Here is another type of fish.

Fish of a different color

More colors.   Even the lights hanging from the ceiling are fish.

Love these lights

Notice the small light on the belly of each fish?   All these small lights really give a lot of light, but do not detract from the fish in the aquarium.   Very nice.   Lunch was delicious and the restaurant is fun to explore.   But moms said we must go.   Lucky for us, the exit is through the gift shop.

In the gift shop, but our moms are not selling us.

We love these stuffed animals, but Chanel and Zeb are the cutest on this display.   Chanel and Zeb will perform on this outdoor stage.

An outdoor stage. Featuring Chanel the Bear and Zeb the Duck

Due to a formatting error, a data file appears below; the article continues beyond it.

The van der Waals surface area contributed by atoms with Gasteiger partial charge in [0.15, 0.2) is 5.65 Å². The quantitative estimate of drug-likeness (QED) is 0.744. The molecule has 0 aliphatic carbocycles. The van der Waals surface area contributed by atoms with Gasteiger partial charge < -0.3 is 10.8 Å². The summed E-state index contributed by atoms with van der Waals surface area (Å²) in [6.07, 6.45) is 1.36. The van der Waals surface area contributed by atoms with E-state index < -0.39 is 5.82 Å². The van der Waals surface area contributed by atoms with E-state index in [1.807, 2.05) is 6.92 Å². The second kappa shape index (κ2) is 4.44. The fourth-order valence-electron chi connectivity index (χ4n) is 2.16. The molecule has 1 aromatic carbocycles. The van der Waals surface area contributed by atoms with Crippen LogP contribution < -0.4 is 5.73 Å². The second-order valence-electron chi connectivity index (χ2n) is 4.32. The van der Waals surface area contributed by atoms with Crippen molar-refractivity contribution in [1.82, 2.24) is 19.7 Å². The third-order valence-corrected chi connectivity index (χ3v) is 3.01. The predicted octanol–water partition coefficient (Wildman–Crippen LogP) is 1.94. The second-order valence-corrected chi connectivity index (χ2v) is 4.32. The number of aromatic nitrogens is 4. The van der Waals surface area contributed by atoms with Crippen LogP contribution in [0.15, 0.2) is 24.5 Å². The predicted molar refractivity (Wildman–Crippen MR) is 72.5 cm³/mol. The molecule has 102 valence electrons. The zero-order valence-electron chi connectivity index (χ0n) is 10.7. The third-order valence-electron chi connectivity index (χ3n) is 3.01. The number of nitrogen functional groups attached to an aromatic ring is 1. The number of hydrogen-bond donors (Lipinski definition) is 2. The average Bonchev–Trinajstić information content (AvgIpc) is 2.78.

Well, maybe we will return during warmer weather for our performance.   Our aquarium has a theater also.

Theater at the Denver Aquarium

We did not go inside the main aquarium today, but we saw a lot fish while savoring our lunch.   Maybe another time we will visit the entire aquarium, but we really loved our time here.   We hope you visit the Denver Aquarium or an aquarium near you.   Fish and water are soothing and we love watching the beautiful fish swim and we think you will enjoy it also.